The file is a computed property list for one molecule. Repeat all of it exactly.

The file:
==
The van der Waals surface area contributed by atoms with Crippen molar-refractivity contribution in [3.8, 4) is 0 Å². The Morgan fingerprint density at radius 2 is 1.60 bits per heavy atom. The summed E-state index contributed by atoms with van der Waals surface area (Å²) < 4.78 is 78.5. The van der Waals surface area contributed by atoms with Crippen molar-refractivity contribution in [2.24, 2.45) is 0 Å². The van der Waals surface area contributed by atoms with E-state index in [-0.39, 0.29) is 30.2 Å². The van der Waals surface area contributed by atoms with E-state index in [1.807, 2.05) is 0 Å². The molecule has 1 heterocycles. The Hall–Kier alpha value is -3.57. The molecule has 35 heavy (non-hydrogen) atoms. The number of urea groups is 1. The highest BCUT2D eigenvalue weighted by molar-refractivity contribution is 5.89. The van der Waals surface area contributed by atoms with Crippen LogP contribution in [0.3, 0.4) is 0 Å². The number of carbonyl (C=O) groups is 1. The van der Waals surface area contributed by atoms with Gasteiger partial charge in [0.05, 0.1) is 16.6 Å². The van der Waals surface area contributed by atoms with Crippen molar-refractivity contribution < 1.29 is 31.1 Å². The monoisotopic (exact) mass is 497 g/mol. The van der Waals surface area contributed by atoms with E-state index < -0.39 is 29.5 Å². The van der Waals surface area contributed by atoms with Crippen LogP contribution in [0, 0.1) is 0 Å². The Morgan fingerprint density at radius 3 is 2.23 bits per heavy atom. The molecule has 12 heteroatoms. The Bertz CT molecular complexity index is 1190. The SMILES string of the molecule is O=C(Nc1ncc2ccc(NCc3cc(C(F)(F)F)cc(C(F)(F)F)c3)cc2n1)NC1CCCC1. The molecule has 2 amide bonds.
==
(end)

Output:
The van der Waals surface area contributed by atoms with Crippen molar-refractivity contribution in [3.8, 4) is 0 Å². The Morgan fingerprint density at radius 2 is 1.60 bits per heavy atom. The summed E-state index contributed by atoms with van der Waals surface area (Å²) < 4.78 is 78.5. The van der Waals surface area contributed by atoms with Crippen molar-refractivity contribution in [2.24, 2.45) is 0 Å². The van der Waals surface area contributed by atoms with E-state index in [-0.39, 0.29) is 30.2 Å². The van der Waals surface area contributed by atoms with E-state index in [1.807, 2.05) is 0 Å². The molecule has 1 heterocycles. The Hall–Kier alpha value is -3.57. The molecule has 35 heavy (non-hydrogen) atoms. The number of urea groups is 1. The highest BCUT2D eigenvalue weighted by molar-refractivity contribution is 5.89. The van der Waals surface area contributed by atoms with Crippen LogP contribution in [0.3, 0.4) is 0 Å². The number of carbonyl (C=O) groups is 1. The van der Waals surface area contributed by atoms with Gasteiger partial charge in [0.05, 0.1) is 16.6 Å². The van der Waals surface area contributed by atoms with Crippen molar-refractivity contribution < 1.29 is 31.1 Å². The monoisotopic (exact) mass is 497 g/mol. The van der Waals surface area contributed by atoms with E-state index < -0.39 is 29.5 Å². The van der Waals surface area contributed by atoms with Crippen LogP contribution in [0, 0.1) is 0 Å². The Morgan fingerprint density at radius 3 is 2.23 bits per heavy atom. The molecule has 12 heteroatoms. The Bertz CT molecular complexity index is 1190. The SMILES string of the molecule is O=C(Nc1ncc2ccc(NCc3cc(C(F)(F)F)cc(C(F)(F)F)c3)cc2n1)NC1CCCC1. The molecule has 2 amide bonds.